We are presented Ken and Eva Breadner and now it's time for the short walk down the narrow aisle.
Well, that went all right, didn't it?
It did. It still does. And it will for many years to come.
12 October, 2005
Pregnant women, the elderly and children under 10 should avoid prolonged exposure to Happy Fun Ball.
Caution: Happy Fun Ball may suddenly accelerate to dangerous speeds.
Happy Fun Ball Contains a liquid core, which, if exposed due to rupture, should not be touched, inhaled, or looked at.
Do not use Happy Fun Ball on concrete.Discontinue use of Happy Fun Ball if any of the following occurs:
Tingling in extremities
Loss of balance or coordination
If Happy Fun Ball begins to smoke, get away immediately. Seek shelter and cover head.
Happy Fun Ball may stick to certain types of skin.
When not in use, Happy Fun Ball should be returned to its special container and kept under refrigeration...
Failure to do so relieves the makers of Happy Fun Ball, Wacky Products Incorporated, and its parent company Global Chemical Unlimited, of any and all liability.
Ingredients of Happy Fun Ball include an unknown glowing substance which fell to Earth, presumably from outer space.
Happy Fun Ball has been shipped to our troops in Saudi Arabia and is also being dropped by our warplanes on Iraq.
Do not taunt Happy Fun Ball.
(with thanks to Saturday Night Live, from the last season it was actually funny)
Pop: Diet Pepsi. I used to be a Coke Classic drinker until I found out there are TEN TEASPOONS of sugar in a can of Coke. That's your entire recommended daily allowance of sugar in one can, there, folks. If you don't care about that, consider this: it takes 32 glasses of water to neutralize the phosphoric acid in one can of Coke. What phosphoric acid does, in a nutshell, is break down the calcium in your bones. Drink enough Coke and you'll dissolve like those things Buffy the Vampire Slayer used to dispatch.
Still, if I have an addiction, it's to fizzy cola-flavoured sugarwater in an aluminum can, so I went off in search of substitutes. Being intensely brand loyal, I first tried Diet Coke...which tasted like cola run through a sperm machine and lightly flavoured with Bangladeshi saliva. Then we tried PC Diet Cola, which is okay as long as it's consumed ice-cold. Next on the docket was Diet Pepsi, and what a surprise: it tastes quite a bit like Coke Classic!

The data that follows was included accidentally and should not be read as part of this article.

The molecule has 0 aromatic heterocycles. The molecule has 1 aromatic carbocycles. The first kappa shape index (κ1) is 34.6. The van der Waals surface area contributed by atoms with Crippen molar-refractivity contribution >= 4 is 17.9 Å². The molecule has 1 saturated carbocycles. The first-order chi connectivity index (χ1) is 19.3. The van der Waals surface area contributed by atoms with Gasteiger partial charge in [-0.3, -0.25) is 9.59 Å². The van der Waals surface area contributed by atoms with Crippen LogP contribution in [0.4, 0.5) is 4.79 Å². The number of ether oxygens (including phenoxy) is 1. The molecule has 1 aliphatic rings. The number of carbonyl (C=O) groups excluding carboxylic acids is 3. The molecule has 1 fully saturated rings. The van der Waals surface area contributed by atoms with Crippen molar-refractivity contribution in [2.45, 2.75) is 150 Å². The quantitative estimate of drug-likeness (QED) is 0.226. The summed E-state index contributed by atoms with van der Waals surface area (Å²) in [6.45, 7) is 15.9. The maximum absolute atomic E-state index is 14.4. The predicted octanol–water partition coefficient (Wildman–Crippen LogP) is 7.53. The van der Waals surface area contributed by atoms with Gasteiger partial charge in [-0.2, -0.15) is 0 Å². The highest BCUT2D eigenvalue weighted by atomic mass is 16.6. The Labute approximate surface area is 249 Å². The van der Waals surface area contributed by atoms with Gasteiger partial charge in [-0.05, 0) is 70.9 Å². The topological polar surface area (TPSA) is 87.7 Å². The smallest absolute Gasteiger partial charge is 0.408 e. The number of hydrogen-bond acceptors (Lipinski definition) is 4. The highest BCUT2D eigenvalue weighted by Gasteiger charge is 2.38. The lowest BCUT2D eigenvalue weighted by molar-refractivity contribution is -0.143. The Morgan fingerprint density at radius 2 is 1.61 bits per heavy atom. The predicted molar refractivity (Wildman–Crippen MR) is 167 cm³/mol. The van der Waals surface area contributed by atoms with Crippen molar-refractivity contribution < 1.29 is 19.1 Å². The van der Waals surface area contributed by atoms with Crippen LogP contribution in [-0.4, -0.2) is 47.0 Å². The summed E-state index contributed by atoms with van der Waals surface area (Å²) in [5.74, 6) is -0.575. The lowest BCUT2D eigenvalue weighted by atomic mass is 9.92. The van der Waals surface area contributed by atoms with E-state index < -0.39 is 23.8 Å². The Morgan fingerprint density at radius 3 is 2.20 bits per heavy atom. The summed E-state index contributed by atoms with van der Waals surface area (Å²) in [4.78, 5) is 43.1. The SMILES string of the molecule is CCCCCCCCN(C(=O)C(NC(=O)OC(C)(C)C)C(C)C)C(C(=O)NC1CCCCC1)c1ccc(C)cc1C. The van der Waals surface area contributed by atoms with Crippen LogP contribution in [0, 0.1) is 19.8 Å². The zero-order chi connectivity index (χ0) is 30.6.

And yes, I know, aspartame is evil. You can't work in a grocery store without hearing legions of old ladies damning aspartame at every turn. I don't know how much stock to put in their rants--do you really think aspartame would have been released on an unsuspecting public without testing of some kind? (Okay, I take that back...Vioxx was, after all.)
Store Brand: Here's where I'm supposed to get all Price Choppery and say "Compliments and Compliments Value". I can't do it. Oh, some of the Compliments lines are actually quite good. Pretty much everything with a store label on it in my dairy department comes with my recommendation, and some of the frozen entrees (chicken and cheese meatballs, anyone?) are unique and delicious. But in grocery the quality is hit and miss, and in non-food it's mostly miss. Compliments Value tinfoil, for example, is actually rice paper.
I could be a traitor and speak highly of President's Choice. As a person in the industry, I am in awe of how well Loblaws has grown its brand. It's such a respected name that people routinely expect to find it in non-Loblaws stores, and get upset (some to the point of walking out) when told it's not available. But a point against PC: it's getting to be, more and more, a 'gourmet' brand, with gourmet prices that are often equal to those of national brands. Not what I think of as a store brand at all.
So I choose Kirkland, the house brand at Costco. I've yet to be disappointed with the quality of Kirkland products, and as long as you don't mind buying in bulk, the prices are often shockingly low. We've gone over a year on one box of laundry detergent that cost $13.69. And nobody goes to Costco without picking up Kirkland toilet paper.
Ketchup: Is there anything else besides Heinz? Here's a clue as to how respected this name is: Heinz has had to take repeated legal action against restaurants that put other brands of ketchup in Heinz bottles.
Soup: Campbell's. Unless it's pea soup, in which case it's Habitant hands down.
Toothpaste: Colgate. I don't trust Crest, because it always seems to market itself towards kids. If that's irrational, then so am I.
Macaroni and Cheese: I can't eat this stuff any more, but when I could, I was a real snob (not to mention a real slut) for Kraft Dinner, the number one prepared meal in Canada. (Number one in the States is tuna, which they insist on calling tuna FISH, as if it could be anything else.) I've tried every other mac 'n' cheese on the market. PC is passable, but the others tend to taste like the boxes they come in.
Yogurt: (I like the stuff--so sue me.) There are three I endorse: Source, by Yoplait (actually, Yoplait in general is pretty good); Activia, by Danone, which claims to have all sorts of health benefits and tastes damned good besides; and number one with a bullet, La Creme, also by Danone...the yogurt I'd recommend to people who hate yogurt. Its consistency is more like pudding, and the taste is heavenly.
Socks: HappyFeet, by MacGregor. Expensive...and worth every penny.
Miscellaneous, one-of-a-kind products that should be everywhere:
- Renee's Extreme Cheese salad dressing
- Reynolds Release tinfoil
- Pretty much anything Swiffer's ever put out